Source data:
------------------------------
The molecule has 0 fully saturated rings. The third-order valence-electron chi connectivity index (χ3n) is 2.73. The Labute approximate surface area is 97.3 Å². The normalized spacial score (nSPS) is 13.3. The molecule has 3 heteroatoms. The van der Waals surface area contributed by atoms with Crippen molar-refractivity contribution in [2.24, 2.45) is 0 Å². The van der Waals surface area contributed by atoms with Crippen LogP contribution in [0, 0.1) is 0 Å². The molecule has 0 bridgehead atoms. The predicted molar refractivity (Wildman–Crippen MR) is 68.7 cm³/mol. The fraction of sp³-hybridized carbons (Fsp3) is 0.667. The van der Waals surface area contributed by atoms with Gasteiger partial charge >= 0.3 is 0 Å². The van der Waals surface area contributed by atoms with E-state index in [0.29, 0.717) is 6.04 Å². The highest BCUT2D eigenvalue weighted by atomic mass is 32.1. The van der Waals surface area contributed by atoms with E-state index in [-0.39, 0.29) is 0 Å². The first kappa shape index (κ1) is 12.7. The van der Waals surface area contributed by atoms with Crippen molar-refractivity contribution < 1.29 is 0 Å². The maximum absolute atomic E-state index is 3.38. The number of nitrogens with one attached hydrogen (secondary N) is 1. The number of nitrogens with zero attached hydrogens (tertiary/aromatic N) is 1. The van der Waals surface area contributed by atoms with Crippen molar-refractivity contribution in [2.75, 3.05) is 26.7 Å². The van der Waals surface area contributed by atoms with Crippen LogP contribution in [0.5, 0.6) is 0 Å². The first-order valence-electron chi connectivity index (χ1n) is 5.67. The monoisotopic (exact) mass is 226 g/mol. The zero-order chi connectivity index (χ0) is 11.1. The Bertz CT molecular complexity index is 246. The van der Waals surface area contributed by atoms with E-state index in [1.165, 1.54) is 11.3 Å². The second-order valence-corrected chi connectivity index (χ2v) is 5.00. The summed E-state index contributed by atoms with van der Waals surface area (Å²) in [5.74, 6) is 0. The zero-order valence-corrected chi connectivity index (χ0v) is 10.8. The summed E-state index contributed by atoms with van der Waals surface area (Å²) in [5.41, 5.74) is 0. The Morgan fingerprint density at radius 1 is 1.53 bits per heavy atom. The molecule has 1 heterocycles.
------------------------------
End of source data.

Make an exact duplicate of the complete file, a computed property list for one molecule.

The molecule has 0 fully saturated rings. The third-order valence-electron chi connectivity index (χ3n) is 2.73. The Labute approximate surface area is 97.3 Å². The normalized spacial score (nSPS) is 13.3. The molecule has 3 heteroatoms. The van der Waals surface area contributed by atoms with Crippen molar-refractivity contribution in [2.24, 2.45) is 0 Å². The van der Waals surface area contributed by atoms with Crippen LogP contribution in [0, 0.1) is 0 Å². The molecule has 0 bridgehead atoms. The predicted molar refractivity (Wildman–Crippen MR) is 68.7 cm³/mol. The fraction of sp³-hybridized carbons (Fsp3) is 0.667. The van der Waals surface area contributed by atoms with Gasteiger partial charge >= 0.3 is 0 Å². The van der Waals surface area contributed by atoms with E-state index in [0.29, 0.717) is 6.04 Å². The highest BCUT2D eigenvalue weighted by atomic mass is 32.1. The van der Waals surface area contributed by atoms with E-state index in [-0.39, 0.29) is 0 Å². The first kappa shape index (κ1) is 12.7. The van der Waals surface area contributed by atoms with Crippen molar-refractivity contribution < 1.29 is 0 Å². The maximum absolute atomic E-state index is 3.38. The number of nitrogens with one attached hydrogen (secondary N) is 1. The number of nitrogens with zero attached hydrogens (tertiary/aromatic N) is 1. The van der Waals surface area contributed by atoms with Crippen molar-refractivity contribution in [2.75, 3.05) is 26.7 Å². The van der Waals surface area contributed by atoms with Crippen LogP contribution in [0.5, 0.6) is 0 Å². The first-order valence-electron chi connectivity index (χ1n) is 5.67. The monoisotopic (exact) mass is 226 g/mol. The zero-order chi connectivity index (χ0) is 11.1. The Bertz CT molecular complexity index is 246. The van der Waals surface area contributed by atoms with E-state index in [1.165, 1.54) is 11.3 Å². The second-order valence-corrected chi connectivity index (χ2v) is 5.00. The summed E-state index contributed by atoms with van der Waals surface area (Å²) in [5.74, 6) is 0. The zero-order valence-corrected chi connectivity index (χ0v) is 10.8. The summed E-state index contributed by atoms with van der Waals surface area (Å²) in [5.41, 5.74) is 0. The Morgan fingerprint density at radius 1 is 1.53 bits per heavy atom. The molecule has 1 heterocycles.